Sell Foods and Coastal Catering (open 6 a.m – 5 p.m) serve up a hearty brunch, from pancakes to burgers, as well as great coffee.

For dinner, Bird Rock Jan Juc is a safe bet. Pizza and all-you-can-eat dumplings with a community feel (closed Mondays and Tuesdays).

Facilities at Torquay Bells Beach

  • Toilets
  • Parking.

3) Anglesea Beach

View of Anglesea beach on the Great Ocean Road, Victoria.

Anglesea Beach is just 10 minutes West of Torquay, a quaint surf town great for nature lovers and thrill-seekers alike.

Visit Anglesea Heath, an area of heathlands and woodlands it’s home to a quarter of Victoria’s plant species.

Spot kangaroos, wallabies, spring wildflowers, and colourful orchids to name but a few local treasures.

It’s also well known for its mountain biking trails. Like the Four Cross Track at Anglesea Bike Park and the Great Otway National Park with tracks around Eumeralla.

The Anglesea surf scene is laid back and welcoming, and there are some great places to stay. Spend time relaxing at Anglesea Main Beach or go for a swim in the Anglesea River.

Where to eat at Anglesea Victoria

There are plenty of options for food. Bumblebeez Cafe Anglesea comes highly rated (open 8 a.m – 2 p.m Fri – Tues). With generous portions and great customer service, it’s the perfect stop on the Great Ocean Road, Victoria.

For something a little different try Rose Chinese Restaurant. Run by Rose, a professional chef who moved from Asia to Australia, the food is inspired by her mother’s favourite traditional Asian dishes.

Facilities at Anglesea, Victoria

  • Parking
  • Public toilets
  • Change facilities
  • Lifesavers patrol in summer.

4) Aireys Inlet Beach

View from above of 2 people walking along a deserted beach at Aireys Inlet.

If you’re looking for a small secluded beach that you can have all to yourself, Aireys Inlet Beach is a good option. This beach is much quieter than Torquay, Anglesea, or even nearby Fairhaven.

Spot famous landmarks like Eagle and Castle Rock, or just relax in the small town.

The beach has a chilled out vibe and is perfect for families with small children as it has convenient facilities and a picnic area.

There are some great secluded coves in the area that are perfect for rock pooling, swimming, surfing, snorkelling, and beach combing. Explore the area between Urquhart Bluff and the Inlet to find your favourite.

If you’re into walking there are some fantastic trails around Aireys Inlet including; the Surf Coast Walk, the Cliff Top Walk, and the Lighthouse Precinct Walk.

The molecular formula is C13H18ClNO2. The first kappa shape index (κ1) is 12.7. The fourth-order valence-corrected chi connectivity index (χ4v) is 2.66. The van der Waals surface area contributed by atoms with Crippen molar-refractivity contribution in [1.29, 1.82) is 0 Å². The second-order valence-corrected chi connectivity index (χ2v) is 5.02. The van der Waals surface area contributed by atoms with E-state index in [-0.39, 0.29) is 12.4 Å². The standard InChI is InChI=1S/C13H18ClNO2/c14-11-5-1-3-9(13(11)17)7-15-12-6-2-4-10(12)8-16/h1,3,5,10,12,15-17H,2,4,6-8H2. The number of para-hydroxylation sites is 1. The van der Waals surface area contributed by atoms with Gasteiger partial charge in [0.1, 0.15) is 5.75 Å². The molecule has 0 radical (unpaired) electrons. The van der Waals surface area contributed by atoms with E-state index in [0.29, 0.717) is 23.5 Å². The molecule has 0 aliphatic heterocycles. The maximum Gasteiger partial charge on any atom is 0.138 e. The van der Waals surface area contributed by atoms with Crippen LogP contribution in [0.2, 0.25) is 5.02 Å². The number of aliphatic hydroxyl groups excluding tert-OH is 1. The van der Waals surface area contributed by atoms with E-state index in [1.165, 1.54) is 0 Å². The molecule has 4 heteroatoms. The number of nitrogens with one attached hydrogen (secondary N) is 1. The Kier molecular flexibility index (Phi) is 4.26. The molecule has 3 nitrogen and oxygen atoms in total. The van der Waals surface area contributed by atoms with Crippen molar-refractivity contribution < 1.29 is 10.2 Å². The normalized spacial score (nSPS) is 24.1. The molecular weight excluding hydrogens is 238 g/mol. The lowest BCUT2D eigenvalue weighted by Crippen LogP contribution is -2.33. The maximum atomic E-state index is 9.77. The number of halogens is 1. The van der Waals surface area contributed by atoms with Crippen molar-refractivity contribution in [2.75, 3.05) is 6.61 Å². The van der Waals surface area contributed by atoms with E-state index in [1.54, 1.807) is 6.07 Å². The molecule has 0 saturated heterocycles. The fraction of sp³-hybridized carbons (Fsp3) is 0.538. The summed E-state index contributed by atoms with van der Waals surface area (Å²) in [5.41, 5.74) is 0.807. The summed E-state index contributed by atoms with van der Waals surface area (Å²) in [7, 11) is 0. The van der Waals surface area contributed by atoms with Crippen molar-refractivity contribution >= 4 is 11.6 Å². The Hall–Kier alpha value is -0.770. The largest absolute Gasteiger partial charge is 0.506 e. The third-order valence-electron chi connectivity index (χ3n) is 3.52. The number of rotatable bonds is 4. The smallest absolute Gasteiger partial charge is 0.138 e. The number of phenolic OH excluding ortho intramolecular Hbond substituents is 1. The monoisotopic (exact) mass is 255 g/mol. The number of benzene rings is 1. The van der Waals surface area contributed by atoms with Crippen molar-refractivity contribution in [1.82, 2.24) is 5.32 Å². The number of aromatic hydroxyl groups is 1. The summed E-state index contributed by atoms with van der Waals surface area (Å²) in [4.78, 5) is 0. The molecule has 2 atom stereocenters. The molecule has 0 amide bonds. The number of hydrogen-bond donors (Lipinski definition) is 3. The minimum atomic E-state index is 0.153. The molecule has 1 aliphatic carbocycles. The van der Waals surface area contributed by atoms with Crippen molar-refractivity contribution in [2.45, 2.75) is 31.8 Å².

Step Beach – Split Point Lighthouse Aireys Inlet

For an even more out of the way spot, visit the allegedly haunted Step Beach just under Split Point Lighthouse.

Due to the angle the beach is facing, it’s usually protected from strong winds and big waves.

This little known spot is a great place to get away from the crowds of the most beautiful beaches in Victoria.

But you won’t find it on Google Maps. Find the gravel car park of Split Point Lighthouse (about metres from the actual lighthouse) and take the steps down to Step Beach.

Where to eat at Aireys Inlet

Try the gluten free banana bread at the Lighthouse Tea Rooms (open 9 a.m – 4 p.m daily). With outside tables and a welcoming atmosphere, it’s also pet friendly.

For a beasty brunch head to Onda Food House (open daily 7 a.m – 3 p.m), they cater to everyone, including tasty vegan desserts!

Facilities at Aireys Inlet Beach

  • Small car park accessed from Eagle Rock Parade via a staircase.
  • Toilets are located in the skate park or next to the creek.

5) Fairhaven Beach

Two people enjoying Fairhaven Beach on the Great Ocean Road

Fairhaven beach is a stunning 6 kilometre stretch of sand and sea. The beach is excellent for surfing with popular spots like Moggs Creek, The Spot and Spouts Creek.

Catch the best waves at the eastern end of the beach by the Surf Life Saving Club. The walk from Fairhaven to Eastern View is 8 kilometres of pristine beach and is accessible from parking areas off the Great Ocean Road.